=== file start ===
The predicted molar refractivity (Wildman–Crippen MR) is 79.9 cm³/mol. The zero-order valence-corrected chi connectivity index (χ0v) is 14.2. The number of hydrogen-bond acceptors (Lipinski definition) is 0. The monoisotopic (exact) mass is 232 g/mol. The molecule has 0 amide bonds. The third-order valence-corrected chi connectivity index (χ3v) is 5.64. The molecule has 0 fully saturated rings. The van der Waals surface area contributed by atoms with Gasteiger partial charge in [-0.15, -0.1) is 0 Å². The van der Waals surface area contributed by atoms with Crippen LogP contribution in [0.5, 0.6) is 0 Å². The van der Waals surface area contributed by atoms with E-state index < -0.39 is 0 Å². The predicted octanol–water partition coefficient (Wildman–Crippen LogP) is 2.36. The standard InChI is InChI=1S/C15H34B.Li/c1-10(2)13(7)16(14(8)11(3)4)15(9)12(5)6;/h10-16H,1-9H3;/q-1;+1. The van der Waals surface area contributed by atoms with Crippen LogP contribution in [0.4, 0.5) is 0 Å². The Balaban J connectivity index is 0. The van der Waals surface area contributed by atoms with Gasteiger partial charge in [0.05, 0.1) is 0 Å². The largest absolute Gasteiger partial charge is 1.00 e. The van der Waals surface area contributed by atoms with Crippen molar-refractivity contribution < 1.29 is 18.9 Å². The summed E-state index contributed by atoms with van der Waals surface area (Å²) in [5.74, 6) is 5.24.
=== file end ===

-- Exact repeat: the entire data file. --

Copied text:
The predicted molar refractivity (Wildman–Crippen MR) is 79.9 cm³/mol. The zero-order valence-corrected chi connectivity index (χ0v) is 14.2. The number of hydrogen-bond acceptors (Lipinski definition) is 0. The monoisotopic (exact) mass is 232 g/mol. The molecule has 0 amide bonds. The third-order valence-corrected chi connectivity index (χ3v) is 5.64. The molecule has 0 fully saturated rings. The van der Waals surface area contributed by atoms with Gasteiger partial charge in [-0.15, -0.1) is 0 Å². The van der Waals surface area contributed by atoms with Crippen LogP contribution in [0.5, 0.6) is 0 Å². The van der Waals surface area contributed by atoms with E-state index < -0.39 is 0 Å². The predicted octanol–water partition coefficient (Wildman–Crippen LogP) is 2.36. The standard InChI is InChI=1S/C15H34B.Li/c1-10(2)13(7)16(14(8)11(3)4)15(9)12(5)6;/h10-16H,1-9H3;/q-1;+1. The van der Waals surface area contributed by atoms with Crippen LogP contribution in [0.4, 0.5) is 0 Å². The Balaban J connectivity index is 0. The van der Waals surface area contributed by atoms with Gasteiger partial charge in [0.05, 0.1) is 0 Å². The largest absolute Gasteiger partial charge is 1.00 e. The van der Waals surface area contributed by atoms with Crippen molar-refractivity contribution < 1.29 is 18.9 Å². The summed E-state index contributed by atoms with van der Waals surface area (Å²) in [5.74, 6) is 5.24.